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Catherine Jackson, Behzod Tashbayev, Sten Ræder, Tor Paaske Utheim, Øygunn Aass Utheim, Aleksandar Stojanovic, Neil S Lagali, Darlene A Dartt, Xiangjun Chen; Treatment Effects in a Norwegian Cohort of Dry Eye Patients with Meibomian Gland Dysfunction Following Treatment According to Guidelines of The International Workshop on Meibomian Gland Dysfunction (2011): Three and Six Months Follow-up. Invest. Ophthalmol. Vis. Sci. 2016;57(12):5665. doi: https://doi.org/.
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© ARVO (1962-2015); The Authors (2016-present)
To investigate treatment effects of the guidelines of The International Workshop on Meibomian Gland Dysfunction (2011) in a large cohort of Norwegian dry eye patients with meibomian gland dysfunction.
One hundred eight patients with dry eye disease and meibomian gland dysfunction were consecutively included in the study and treated with a stepwise approach according to the Dry Eye Severity Level (DESL). A comprehensive dry eye examination including tear film break-up time (TFBUT; normal value > 10), vital staining (Oxford Grading Scheme; normal value: 0) and dry eye severity level (DESL; 1 – 4 (mild – severe)) was performed at three-month and six-month follow-up visits. Data are presented as mean with standard deviation.
Mean age in the study (n=108) was 52.3±16.2; 31.6% males and 68.4% females. Baseline DESL was 2.15±0.52, TFBUT was 5.52±4.21 and vital staining grade was 1.84±2.29. At the three-month follow-up visit, DESL and vital staining grades had decreased to 1.81±0.49 and 1.13±1.36, respectively (p<0.05 for both), while TFBUT had increased to 7.80±4.67 (p<0.05). The six-month follow-up examination confirmed the treatment effects with decreased DESL at 1.74±0.55 compared to baseline (p<0.05) (unchanged compared to three-month follow-up (p=0.12)), increased TFBUT at 8.70±5.18 compared to both baseline and three-month follow-up (p<0.05), and decreased vital staining grade of 0.97±1.56 compared to baseline (p<0.05) (unchanged compared to three-month follow-up (p=0.70)).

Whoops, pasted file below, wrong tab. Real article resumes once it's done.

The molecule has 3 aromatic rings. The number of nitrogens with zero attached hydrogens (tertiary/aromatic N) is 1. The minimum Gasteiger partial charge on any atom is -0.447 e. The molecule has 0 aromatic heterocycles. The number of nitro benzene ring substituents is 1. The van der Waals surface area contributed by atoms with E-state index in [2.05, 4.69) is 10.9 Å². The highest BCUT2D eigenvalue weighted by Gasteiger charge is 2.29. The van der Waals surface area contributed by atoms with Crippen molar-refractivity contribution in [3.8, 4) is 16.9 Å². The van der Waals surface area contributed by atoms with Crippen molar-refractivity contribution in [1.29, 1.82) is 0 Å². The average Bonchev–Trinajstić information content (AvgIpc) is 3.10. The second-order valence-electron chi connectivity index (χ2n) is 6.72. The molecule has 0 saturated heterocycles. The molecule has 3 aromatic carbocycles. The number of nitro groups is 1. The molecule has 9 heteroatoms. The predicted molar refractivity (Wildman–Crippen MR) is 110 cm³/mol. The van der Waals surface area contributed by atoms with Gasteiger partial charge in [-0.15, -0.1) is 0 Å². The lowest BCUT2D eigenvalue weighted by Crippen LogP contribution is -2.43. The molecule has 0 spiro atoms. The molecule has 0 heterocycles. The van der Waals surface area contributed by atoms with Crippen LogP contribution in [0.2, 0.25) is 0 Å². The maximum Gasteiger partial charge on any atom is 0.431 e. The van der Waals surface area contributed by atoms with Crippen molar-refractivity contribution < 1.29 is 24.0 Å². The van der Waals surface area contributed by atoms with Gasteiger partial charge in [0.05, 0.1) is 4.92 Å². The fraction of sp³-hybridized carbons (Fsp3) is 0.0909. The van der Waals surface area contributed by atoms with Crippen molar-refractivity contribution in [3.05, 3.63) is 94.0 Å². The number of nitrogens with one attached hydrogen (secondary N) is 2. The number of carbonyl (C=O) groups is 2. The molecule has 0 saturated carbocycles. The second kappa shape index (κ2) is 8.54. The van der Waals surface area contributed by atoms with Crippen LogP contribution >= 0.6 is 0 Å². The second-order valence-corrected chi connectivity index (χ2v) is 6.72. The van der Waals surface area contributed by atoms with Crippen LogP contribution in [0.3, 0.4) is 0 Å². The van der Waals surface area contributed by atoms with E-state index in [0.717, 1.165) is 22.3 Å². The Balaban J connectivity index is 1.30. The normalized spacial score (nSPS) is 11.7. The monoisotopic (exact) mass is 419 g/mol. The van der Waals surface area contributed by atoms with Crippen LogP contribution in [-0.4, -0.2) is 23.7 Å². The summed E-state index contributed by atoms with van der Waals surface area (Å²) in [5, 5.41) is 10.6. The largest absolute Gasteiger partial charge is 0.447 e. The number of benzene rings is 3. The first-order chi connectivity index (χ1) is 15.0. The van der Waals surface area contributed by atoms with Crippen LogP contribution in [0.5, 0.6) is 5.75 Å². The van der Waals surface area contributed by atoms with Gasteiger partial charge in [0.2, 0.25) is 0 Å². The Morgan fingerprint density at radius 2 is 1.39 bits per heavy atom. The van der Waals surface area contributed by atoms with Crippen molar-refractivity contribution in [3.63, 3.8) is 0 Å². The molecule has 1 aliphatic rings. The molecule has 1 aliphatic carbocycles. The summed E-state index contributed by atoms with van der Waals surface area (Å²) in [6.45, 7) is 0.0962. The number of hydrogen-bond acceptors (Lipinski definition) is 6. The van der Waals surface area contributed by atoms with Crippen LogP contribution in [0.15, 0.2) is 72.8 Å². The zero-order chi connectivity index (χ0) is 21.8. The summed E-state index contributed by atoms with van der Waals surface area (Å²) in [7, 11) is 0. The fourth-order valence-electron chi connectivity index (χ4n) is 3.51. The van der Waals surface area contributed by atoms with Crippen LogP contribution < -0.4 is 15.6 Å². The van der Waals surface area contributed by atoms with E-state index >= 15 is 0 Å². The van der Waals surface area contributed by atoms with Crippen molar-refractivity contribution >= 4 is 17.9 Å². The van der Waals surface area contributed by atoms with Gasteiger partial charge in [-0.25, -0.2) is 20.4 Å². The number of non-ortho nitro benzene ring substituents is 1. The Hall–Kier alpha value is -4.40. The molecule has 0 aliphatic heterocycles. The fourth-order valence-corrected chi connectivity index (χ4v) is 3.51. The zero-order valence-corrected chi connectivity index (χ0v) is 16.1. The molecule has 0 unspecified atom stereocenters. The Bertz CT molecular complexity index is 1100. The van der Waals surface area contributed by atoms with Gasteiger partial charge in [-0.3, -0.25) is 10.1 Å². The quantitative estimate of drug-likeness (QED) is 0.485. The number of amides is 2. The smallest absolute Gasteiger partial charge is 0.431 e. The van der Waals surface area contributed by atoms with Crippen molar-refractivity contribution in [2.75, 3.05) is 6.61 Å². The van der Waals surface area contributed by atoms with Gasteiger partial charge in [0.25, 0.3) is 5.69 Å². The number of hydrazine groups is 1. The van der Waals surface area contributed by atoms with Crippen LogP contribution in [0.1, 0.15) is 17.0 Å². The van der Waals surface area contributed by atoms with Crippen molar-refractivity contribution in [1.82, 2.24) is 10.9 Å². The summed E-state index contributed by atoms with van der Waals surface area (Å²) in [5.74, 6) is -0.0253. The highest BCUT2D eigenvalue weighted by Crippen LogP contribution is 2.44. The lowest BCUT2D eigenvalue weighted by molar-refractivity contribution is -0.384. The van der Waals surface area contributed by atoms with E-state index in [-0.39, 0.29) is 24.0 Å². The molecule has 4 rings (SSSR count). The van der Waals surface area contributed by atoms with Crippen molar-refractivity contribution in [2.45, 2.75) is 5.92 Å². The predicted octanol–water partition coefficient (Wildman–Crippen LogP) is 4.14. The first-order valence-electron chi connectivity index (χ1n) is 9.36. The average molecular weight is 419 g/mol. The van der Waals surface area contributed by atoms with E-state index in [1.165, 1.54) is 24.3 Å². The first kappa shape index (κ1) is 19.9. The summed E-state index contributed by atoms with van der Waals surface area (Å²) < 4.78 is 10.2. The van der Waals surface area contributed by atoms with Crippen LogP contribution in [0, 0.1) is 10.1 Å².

Treatment of dry eye disease in patients with meibomian gland dysfunction according to the guidelines of the International Workshop on Meibomian Gland Dysfunction (2011) was effective at both three and six months follow-up.
This is an abstract that was submitted for the 2016 ARVO Annual Meeting, held in Seattle, Wash., May 1-5, 2016.
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